If newspapers like The New York Times want people to pay for online news, they need to demonstrate greater commitment to accuracy -- and to correcting their mistakes.
In a January 2009 essay about efforts to convince readers to pay for online news articles, The New York Times' David Carr noted one publication that has enjoyed rapid growth in its online paid subscriber base: Cook's Illustrated. According to Carr, "[T]he company has 260,000 digital subscribers at a cost of $35 a year, and that group grew by 30 percent in 2008." A few months later, The Boston Globe reported that the magazine's print subscriber renewal rates "are about 78 percent. ... Most magazines would kill to have renewal rates near 60 percent; the average across all consumer magazines is between 35 and 40 percent."
Cook's Illustrated's success in charging for online content is remarkable when you consider just how easy it is to find free recipes on the Internet. From the Food Network's Web page to Epicurious.com to countless amateur gourmets, you can quickly find a recipe for just about anything from meatloaf to chateaubriand with a port reduction sauce.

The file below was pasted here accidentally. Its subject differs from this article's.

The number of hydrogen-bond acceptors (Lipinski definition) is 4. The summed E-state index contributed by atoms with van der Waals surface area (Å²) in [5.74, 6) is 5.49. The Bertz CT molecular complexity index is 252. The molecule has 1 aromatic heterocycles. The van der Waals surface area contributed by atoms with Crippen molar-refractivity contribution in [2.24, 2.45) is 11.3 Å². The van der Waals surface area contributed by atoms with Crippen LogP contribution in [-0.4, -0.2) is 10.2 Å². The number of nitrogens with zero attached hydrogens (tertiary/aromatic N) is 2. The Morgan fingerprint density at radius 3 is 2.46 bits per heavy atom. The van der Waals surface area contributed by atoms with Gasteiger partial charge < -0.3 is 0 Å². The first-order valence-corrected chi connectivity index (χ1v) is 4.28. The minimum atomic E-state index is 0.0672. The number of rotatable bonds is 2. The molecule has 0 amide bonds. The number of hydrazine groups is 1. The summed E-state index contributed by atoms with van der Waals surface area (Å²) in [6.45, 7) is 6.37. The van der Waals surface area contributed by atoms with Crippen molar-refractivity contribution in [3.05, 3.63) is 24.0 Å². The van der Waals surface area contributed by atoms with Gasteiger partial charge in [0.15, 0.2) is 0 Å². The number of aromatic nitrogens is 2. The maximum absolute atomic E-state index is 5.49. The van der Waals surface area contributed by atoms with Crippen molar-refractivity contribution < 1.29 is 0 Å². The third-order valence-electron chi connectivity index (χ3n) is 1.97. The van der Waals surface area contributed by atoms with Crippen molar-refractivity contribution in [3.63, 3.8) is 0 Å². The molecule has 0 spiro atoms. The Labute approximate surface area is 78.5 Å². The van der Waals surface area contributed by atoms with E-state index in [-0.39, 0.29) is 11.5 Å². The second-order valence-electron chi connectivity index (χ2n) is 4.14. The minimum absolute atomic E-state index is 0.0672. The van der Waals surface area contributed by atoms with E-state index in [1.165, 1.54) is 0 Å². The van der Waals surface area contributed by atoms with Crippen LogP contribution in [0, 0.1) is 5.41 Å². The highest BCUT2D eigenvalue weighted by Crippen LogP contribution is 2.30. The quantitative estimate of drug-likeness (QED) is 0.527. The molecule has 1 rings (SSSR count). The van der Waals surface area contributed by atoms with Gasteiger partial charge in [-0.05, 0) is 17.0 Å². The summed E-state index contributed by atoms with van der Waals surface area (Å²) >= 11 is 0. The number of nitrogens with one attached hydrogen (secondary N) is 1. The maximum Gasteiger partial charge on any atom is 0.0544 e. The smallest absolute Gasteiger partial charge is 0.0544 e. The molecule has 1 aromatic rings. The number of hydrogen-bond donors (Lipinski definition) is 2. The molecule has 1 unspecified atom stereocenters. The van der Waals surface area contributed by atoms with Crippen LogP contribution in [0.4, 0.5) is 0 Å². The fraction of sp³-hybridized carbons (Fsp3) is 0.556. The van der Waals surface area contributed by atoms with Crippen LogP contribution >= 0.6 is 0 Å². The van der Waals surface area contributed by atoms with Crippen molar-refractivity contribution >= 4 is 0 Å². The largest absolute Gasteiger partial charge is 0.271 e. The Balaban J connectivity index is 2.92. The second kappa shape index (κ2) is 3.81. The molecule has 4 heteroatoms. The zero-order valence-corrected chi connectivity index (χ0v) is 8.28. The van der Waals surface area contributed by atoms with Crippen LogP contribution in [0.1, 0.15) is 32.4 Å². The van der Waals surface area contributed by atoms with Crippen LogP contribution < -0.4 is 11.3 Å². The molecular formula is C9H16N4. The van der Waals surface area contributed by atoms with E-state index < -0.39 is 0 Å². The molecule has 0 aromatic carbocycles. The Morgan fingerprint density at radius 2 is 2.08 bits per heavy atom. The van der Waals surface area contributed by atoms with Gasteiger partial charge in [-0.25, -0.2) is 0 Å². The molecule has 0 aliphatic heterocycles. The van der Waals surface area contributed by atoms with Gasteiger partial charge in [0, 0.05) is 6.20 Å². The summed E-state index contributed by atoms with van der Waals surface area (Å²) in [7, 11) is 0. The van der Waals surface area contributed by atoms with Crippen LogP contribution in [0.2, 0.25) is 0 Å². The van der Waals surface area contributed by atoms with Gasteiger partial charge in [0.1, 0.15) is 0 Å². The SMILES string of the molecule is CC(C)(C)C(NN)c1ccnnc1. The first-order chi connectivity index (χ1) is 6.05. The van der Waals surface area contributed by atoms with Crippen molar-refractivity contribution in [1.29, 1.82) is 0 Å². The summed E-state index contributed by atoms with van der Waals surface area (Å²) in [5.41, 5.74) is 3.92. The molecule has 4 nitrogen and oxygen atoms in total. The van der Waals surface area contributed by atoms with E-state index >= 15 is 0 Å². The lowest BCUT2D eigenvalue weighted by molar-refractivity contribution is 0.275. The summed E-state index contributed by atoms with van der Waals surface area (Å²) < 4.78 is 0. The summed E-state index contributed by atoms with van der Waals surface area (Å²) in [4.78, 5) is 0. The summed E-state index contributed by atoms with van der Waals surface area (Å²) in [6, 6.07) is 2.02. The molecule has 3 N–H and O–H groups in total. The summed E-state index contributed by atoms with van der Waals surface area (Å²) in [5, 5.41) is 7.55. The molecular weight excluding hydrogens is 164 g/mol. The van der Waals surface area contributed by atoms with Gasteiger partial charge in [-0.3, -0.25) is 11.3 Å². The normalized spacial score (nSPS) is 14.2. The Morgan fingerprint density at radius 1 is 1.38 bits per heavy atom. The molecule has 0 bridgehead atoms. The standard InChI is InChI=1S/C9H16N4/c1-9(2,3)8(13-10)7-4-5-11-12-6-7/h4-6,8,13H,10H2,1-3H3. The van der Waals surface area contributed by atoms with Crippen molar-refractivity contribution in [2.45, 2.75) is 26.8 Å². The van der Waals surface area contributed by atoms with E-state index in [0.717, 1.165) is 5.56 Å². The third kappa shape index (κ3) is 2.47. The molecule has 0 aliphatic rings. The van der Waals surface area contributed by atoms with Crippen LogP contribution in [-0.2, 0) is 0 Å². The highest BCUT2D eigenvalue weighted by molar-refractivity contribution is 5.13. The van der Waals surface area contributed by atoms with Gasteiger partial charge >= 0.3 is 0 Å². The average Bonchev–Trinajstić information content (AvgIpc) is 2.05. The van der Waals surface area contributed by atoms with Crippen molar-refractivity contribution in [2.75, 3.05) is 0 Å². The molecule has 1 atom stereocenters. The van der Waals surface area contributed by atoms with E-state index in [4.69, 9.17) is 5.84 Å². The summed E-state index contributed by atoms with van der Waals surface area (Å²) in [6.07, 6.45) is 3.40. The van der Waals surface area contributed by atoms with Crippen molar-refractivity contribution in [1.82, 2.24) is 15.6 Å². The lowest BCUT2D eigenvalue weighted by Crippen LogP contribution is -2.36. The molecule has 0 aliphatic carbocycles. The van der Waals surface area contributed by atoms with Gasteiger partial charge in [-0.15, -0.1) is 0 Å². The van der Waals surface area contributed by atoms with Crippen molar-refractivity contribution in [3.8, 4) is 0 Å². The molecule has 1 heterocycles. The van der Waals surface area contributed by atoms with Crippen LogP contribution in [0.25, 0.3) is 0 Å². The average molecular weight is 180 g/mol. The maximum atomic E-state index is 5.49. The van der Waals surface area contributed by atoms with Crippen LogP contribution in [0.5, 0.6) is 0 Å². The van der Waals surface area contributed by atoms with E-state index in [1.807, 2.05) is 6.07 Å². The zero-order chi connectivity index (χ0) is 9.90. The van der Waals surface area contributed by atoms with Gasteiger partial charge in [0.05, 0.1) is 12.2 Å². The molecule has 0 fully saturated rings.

But Cook's Illustrated has one big thing going for it: trust. Subscribers trust the magazine's recipes and equipment recommendations because of the dozens of tests that go into each one. And unlike most magazines, Cook's Illustrated doesn't run ads, so readers don't have to wonder if the magazine is recommending an OXO garlic press on Page 13 because there's an ad for an OXO salad spinner on Page 21.
There are lessons here for news organizations like The New York Times that want to charge for online content. People may pay for things they don't necessarily need, or that don't give them everything they want -- but it's doubtful they'll pay for things they don't trust. Granted, it is almost certainly not plausible for the Times to forgo ad revenue, but that just means the paper has to be careful to maintaining its readers' trust in other ways.
Unfortunately, the Times seems to be doing very little to give readers a reason to trust its journalism.